Matt Lindsay is a senior journalism major.
On March 31, New York Gov. Andrew Cuomo signed legislation legalizing the use of recreational marijuana for adults in New York State.
While medicinal marijuana has been legal in the state since July 2014, the new bill’s passage coincides with Earth Day, giving the term “tree-hugger” a whole new definition.
While I have never used marijuana, I fully support the legalization of it for several reasons. I now feel better about hanging out with my weed-smoking friends. A typical summer night before COVID-19 consisted of my friends smoking in the woods as I waited in the car to drive them around.
Although I miss those nights, I don’t miss the anxiety of possibly being pulled over while my friends were high. I won’t be paranoid once we can get together again. I’ve wanted to try marijuana for a long time just to see what it’s like, and when I turn 21 later this year, I’ll feel comfortable doing so (sorry mom!). It’s just a plant, after all.
Aside from my personal reasons for why marijuana should be legal, there are even greater stakes that benefit the country. But before I go into the pros of its legalization, I want to address some common opposing arguments.
A 2015 Pew Research survey compiled arguments for and against the legalization of marijuana, in which 44% of people thought it should be illegal.
A common argument against recreational marijuana is that it impairs decision-making and motor skills. While this is true, we can say the same for alcohol, which is also notorious for causing long-term liver and heart problems. If marijuana should be illegal, then why shouldn’t alcohol?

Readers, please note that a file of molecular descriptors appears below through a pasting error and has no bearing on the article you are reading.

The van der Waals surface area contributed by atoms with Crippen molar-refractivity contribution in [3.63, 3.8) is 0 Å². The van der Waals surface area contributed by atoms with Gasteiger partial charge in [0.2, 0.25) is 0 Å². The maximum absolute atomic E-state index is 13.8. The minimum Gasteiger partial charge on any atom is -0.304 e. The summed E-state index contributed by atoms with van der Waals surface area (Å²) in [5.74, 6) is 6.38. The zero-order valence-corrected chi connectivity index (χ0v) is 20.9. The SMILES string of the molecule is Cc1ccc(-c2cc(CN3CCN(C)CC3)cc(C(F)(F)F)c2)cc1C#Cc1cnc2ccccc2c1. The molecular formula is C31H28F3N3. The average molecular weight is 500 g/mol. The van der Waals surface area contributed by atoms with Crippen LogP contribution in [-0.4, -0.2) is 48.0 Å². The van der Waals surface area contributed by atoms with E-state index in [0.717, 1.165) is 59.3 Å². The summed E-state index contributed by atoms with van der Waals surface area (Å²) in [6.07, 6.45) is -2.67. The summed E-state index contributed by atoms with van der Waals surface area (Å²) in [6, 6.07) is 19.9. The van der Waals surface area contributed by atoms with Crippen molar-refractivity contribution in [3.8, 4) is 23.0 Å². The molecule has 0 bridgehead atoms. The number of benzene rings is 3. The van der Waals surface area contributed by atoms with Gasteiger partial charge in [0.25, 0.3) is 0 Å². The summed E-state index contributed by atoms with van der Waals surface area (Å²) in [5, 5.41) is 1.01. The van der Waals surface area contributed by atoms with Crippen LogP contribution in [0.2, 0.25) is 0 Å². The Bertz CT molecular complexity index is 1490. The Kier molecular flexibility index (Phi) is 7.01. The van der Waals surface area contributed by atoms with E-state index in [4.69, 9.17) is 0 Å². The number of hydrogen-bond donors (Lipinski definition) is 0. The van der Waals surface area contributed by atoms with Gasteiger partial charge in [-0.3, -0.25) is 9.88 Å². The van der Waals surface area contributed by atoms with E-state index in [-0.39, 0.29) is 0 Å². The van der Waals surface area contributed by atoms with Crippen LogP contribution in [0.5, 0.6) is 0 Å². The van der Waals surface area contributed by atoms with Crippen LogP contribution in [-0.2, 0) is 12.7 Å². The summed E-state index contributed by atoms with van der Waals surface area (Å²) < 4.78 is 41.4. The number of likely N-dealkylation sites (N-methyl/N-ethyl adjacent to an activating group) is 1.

Another argument is that marijuana is a gateway drug — a habit-forming drug that could lead to the use of other, more addictive drugs. While there are some studies that support this idea, most marijuana users don’t end up using harder drugs.
Because of the negative effects marijuana can have on children, some parents believe it should be illegal. Regardless if marijuana is legal, teens will get their hands on it. When I first saw someone smoking pot, I was in eighth grade, and it only grew in popularity among my peers during high school.
In the Pew Research survey, 49% of people said they had tried marijuana; recreational marijuana was only legal in Colorado and Washington at the time of the survey.
To elaborate on my point above, legalizing a substance that causes fewer long-term problems than alcohol and tobacco will also provide economic benefits.
While the U.S. has been recovering from the highest unemployment rate since World War II as a result of the coronavirus pandemic, New York is the farthest away from its pre-pandemic economy than any of the 50 states.
Retail sales of recreational marijuana aren’t expected to begin until mid-to-late 2022, so it won’t immediately improve New York’s economy, but it will help the state prosper for years to come.